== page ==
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Benmosche Commits To Leading AIG

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The chief executive officer of American International Group Inc. says AIG employees should ignore speculation about the possibility that he might quit.

Robert Benmosche, the CEO of AIG, New York, (NYSE:AIG) has written a letter to AIG employees in response to an article that appeared today in the Wall Street Journal.

The Wall Street Journal is reported that Benmosche told the AIG board last week that he was quitting, then agreed to reconsider at the board’s urging.

The article suggests that Benmosche was upset by government restrictions on AIG executive compensation.

The government now owns a 79.9% stake in AIG.

Kenneth Feinberg, the special master for Troubled Asset Relief Program executive compensation, last month slashed payments to AIG’s top 25 employees by 91% for the remainder of the year.

There may be employee concerns about “news accounts speculating about my frustration with the time and effort it is taking to ensure that our top 100 executives are compensated fairly,” Benmosche writes in the letter to AIG employees.

“To be certain, I and the board are indeed frustrated and we are in ongoing discussions with Treasury and the Special Master to resolve the uncertainty surrounding this issue,” Benmosche writes. “However, as I have said before, the vast majority of AIG employees are unaffected by this issue.”

Benmosche writes that he and the AIG board “remain totally committed to leading AIG through its challenges and to continuing to fight on your behalf.”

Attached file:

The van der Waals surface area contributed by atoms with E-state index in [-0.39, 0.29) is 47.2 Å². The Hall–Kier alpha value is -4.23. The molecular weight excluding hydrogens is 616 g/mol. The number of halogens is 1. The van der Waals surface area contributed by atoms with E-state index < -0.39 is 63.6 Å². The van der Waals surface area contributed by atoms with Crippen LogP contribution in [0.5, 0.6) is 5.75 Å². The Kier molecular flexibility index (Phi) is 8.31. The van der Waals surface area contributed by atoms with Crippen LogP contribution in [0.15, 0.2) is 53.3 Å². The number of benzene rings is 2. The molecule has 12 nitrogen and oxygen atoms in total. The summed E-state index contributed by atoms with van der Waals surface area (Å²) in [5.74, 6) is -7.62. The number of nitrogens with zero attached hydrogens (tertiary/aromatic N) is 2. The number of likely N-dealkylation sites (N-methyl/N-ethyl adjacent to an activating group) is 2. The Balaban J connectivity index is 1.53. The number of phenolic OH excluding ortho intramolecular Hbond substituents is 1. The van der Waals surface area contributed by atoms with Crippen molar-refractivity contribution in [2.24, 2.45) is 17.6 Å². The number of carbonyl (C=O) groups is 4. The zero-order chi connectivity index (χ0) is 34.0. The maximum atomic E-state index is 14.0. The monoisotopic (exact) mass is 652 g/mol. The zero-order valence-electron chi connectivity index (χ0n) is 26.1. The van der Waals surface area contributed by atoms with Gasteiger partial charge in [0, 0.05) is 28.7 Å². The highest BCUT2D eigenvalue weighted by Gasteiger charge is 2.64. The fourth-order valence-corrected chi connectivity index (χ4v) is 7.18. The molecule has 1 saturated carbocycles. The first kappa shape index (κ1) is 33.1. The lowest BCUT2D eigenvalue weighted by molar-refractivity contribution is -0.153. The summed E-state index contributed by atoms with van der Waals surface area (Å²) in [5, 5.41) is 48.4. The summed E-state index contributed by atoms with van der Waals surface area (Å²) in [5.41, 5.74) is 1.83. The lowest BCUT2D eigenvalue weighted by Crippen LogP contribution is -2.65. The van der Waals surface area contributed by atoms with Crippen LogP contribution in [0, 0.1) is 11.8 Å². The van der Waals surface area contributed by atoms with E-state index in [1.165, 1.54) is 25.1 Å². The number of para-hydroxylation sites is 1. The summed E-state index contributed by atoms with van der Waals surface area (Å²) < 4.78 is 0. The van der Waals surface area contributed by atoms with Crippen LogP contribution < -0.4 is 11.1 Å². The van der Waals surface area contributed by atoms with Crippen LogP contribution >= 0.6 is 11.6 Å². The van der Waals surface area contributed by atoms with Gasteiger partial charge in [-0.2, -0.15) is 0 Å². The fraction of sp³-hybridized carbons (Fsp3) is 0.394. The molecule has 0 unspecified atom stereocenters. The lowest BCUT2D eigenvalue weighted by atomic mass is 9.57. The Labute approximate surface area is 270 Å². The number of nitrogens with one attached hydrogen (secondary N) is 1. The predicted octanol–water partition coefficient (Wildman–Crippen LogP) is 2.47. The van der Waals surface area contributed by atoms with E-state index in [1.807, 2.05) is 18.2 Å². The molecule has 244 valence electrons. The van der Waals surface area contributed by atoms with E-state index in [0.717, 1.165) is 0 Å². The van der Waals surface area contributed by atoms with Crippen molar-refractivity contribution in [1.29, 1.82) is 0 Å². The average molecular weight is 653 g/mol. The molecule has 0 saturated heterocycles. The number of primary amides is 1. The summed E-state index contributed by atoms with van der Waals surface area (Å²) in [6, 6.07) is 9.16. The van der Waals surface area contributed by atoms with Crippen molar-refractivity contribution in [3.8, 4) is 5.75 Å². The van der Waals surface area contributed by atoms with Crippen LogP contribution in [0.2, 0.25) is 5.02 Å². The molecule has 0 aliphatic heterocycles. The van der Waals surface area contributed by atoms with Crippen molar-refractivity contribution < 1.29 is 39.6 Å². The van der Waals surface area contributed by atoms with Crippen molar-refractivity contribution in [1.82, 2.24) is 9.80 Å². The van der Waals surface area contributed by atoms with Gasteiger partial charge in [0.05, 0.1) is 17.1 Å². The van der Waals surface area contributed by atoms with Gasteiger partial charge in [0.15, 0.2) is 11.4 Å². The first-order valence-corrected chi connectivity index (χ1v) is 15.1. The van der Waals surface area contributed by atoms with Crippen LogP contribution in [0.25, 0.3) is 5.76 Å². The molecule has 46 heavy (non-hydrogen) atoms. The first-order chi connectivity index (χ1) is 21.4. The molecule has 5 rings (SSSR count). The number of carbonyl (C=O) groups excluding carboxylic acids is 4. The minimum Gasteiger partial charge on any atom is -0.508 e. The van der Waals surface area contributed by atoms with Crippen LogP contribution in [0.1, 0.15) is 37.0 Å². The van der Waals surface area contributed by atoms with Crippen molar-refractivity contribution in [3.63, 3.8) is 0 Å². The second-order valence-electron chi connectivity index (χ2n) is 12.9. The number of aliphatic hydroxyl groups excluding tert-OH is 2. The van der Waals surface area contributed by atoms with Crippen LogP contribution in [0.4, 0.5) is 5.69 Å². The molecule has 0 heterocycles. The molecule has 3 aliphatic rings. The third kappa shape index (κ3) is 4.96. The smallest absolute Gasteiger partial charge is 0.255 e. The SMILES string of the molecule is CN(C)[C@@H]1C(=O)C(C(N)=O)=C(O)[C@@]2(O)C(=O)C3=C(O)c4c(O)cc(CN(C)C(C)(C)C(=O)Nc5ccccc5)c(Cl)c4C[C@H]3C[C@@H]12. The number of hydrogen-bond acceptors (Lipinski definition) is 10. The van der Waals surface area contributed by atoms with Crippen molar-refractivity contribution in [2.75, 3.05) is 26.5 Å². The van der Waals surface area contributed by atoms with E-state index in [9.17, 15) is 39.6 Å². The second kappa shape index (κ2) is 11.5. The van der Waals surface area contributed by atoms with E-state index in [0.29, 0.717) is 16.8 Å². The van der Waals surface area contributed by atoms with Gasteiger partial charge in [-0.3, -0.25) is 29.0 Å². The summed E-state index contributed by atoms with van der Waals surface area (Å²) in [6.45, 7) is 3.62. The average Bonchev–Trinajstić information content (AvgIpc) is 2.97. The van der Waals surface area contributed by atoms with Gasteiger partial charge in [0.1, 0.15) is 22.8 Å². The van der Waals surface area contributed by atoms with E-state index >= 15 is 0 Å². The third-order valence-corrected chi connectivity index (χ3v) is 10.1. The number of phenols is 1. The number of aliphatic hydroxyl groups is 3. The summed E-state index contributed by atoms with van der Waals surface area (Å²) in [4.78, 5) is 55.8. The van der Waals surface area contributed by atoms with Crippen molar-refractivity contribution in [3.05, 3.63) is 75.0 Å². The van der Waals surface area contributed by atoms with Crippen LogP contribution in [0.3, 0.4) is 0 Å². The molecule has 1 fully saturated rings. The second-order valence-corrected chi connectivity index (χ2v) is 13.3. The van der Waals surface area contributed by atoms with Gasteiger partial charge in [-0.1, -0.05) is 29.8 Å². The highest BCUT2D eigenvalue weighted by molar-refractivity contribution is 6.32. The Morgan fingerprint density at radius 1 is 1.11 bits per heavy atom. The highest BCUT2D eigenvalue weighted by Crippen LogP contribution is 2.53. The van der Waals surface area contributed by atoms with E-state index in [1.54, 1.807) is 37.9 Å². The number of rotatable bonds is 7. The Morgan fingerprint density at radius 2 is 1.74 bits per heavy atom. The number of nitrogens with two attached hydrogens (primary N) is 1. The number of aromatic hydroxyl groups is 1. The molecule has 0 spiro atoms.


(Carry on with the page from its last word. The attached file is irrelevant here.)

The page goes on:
“We are all working aggressively to overcome this compensation barrier that stands in the way of restoring AIG’s value and allowing us to live up to our obligations to all stakeholders: our customers, who have remained loyal; our nearly 100,000 employees, including 46,000 here in the U.S.; our shareholders and creditors,” Benmosche writes.

AIG employees are “doing a great job under difficult circumstances,” Benmosche writes. “You have suffered terrible losses–many of you have seen life savings vanish. But you have persevered and we’re now seeing progress. Our results for the last two quarters have demonstrated greater stability and our businesses are recovering.”

AIG reported $455 million in net income attributable to AIG for the third quarter of 2009, compared with a $25 billion net loss for the third quarter of 2008. AIG reported $1.8 billion in net income attributable to AIG for the second quarter of 2009.

Benmosche has asked AIG employees “not to be distracted by speculative media stories and to maintain your focus on the important work you are doing.”

“People–you–make AIG strong and successful,” Benmosche writes. “I am impressed every day at all that you are accomplishing and I thank you all. I’m proud to have this opportunity to work with you to restore our company.”